44 Photos That Capture The Height Of America’s Mall Culture

Published September 13, 2022
Updated September 28, 2023

These pre-Instagram photos will take you back to the colorful shops, the noisy arcade, and the busy food court where you used to spend your Saturdays.

Vintage Mall Photo Of A Food Court
Nickelodeon Section Of Blockbuster
Vintage Mall Photo Of A Kiosk
Vintage Mall Photo In 1992
44 Photos That Capture The Height Of America’s Mall Culture
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In the 1980s and 1990s, the shopping mall was one of the most iconic meeting spots for young Americans. Not only was the mall convenient for one-stop shopping, but it was also a great place to see and be seen.

It was easy to spend an entire day at one of these churches of consumerism. Not only was there a myriad of shops catering to every taste, but there were also restaurants, beverage stands, and entertainment.

Even if you didn't have a single item on your shopping list, you could play Pac-Man at the arcade until you ran out of tokens. Or you could wander down to the theater to catch a new blockbuster flick. Or you could just loiter around the food court until one of your friends bought you a greasy slice of pizza. Even better, all of this was contained in a nice, handy loop that often centered around something memorable, like a fountain or carousel.

There's no question that the shopping mall was once considered a hub of modern civilization in many American cities and towns. But like most popular places, you probably had to beg your parents to drop you off there.

It may be hard for today's kids to imagine that the huge, crumbling building in their town with the parking lot overtaken by weeds was once the place to be. Vintage mall photos like the ones above help keep the memories alive.

How Vintage Mall Photos Reveal A Bygone Era

Vintage Mall Photos

Cheryl Meyer/File Photo/Star Tribune via Getty ImagesThe Mall of America, the largest shopping mall in the United States, in 1995. The mall, located near the Twin Cities of Minnesota, remains a popular destination for both locals and tourists today.

Much has been said about how malls have become increasingly abandoned since the early 2000s. In fact, there are a number of websites today that are devoted to chronicling post-apocalyptic-looking "dead malls."

The decline of the mall has been largely attributed to the age of the internet — which of course includes online shopping. Now, there are so many websites to buy items from that it can almost be overwhelming.

But it's still worth celebrating the mall in its heyday. As many of us remember, malls were about more than just shopping. A trip to the mall was often an experience of relaxation and fun. It was also a central place for many youths to build community, a privatized public square of sorts.

Photographer Michael Galinsky recognized malls for what they were back in 1989. That's when he started taking pictures at a Long Island mall for an NYU photography class. Afterward, he toured malls across America — capturing some of the purest candid shots of people interacting in these spaces.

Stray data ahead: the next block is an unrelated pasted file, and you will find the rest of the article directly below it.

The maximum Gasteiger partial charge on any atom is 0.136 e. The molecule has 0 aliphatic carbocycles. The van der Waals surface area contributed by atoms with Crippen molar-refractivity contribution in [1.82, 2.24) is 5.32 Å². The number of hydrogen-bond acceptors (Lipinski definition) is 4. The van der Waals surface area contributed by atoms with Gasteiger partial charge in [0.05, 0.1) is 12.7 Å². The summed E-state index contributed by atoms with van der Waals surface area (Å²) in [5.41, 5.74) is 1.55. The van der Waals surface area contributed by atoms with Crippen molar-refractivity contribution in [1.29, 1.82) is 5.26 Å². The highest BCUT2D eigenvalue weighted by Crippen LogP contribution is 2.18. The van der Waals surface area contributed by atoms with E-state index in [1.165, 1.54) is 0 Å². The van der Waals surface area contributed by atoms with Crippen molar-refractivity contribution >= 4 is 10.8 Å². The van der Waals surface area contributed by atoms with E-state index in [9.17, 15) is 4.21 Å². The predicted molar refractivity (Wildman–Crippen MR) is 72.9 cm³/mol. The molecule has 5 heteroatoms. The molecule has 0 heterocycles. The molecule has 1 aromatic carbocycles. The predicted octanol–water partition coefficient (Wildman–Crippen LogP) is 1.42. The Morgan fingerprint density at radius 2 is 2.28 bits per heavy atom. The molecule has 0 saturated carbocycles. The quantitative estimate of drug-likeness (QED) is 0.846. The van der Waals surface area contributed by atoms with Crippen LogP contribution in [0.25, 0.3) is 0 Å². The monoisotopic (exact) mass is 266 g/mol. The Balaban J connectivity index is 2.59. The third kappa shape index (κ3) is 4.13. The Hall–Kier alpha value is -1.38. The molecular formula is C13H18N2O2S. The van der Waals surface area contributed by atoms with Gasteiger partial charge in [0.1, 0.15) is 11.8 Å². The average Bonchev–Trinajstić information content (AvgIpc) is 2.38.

When photo digitization rose in popularity, so did the demand for these vintage mall photos. So Galinsky took his collections of mall pictures and put together books — which sold out quickly. Now, his website Rumur houses some of the best time-capsule shots of the mall era.

These images are sure to bring many '70s and '80s babies back to the colorful stores, the noisy arcades, and the busy food courts of their youths. In a digital age when everyone seems to be glued to their phones, it's hard not to be nostalgic for simpler, pre-Instagram times at the mall.

But this doesn't mean that we should mourn the death of all malls... at least not yet. Some iconic shopping centers, such as the Mall of America, are still going strong today. And according to Refinery 29, some people believe that the shopping mall in general might even be staging a comeback.

"The 'shoptainment' — the entertainment of shopping — is coming back, especially for that younger consumer," explains Tamara Szames, an industry advisor with the trend forecaster NPD Group. She also muses that many of us are craving in-person shopping again after the restrictions on our social lives at the height of the COVID-19 pandemic, noting, "We also can't lose touch that we're human. We like that interaction and that experience."

After looking through these vintage mall photos, check out these abandoned malls that have been reclaimed by nature. Then, discover these pictures from the 1990s that perfectly encapsulate the decade.

Erin Kelly
An All That's Interesting writer since 2013, Erin Kelly focuses on historic places, natural wonders, environmental issues, and the world of science. Her work has also been featured in Smithsonian and she's designed several book covers in her career as a graphic artist.
Jaclyn Anglis
Jaclyn is the senior managing editor at All That's Interesting. She holds a Master's degree in journalism from the City University of New York and a Bachelor's degree in English writing and history (double major) from DePauw University. She is interested in American history, true crime, modern history, pop culture, and science.
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Kelly, Erin. "44 Photos That Capture The Height Of America’s Mall Culture." AllThatsInteresting.com, September 13, 2022, https://allthatsinteresting.com/vintage-mall-photos. Accessed May 23, 2024.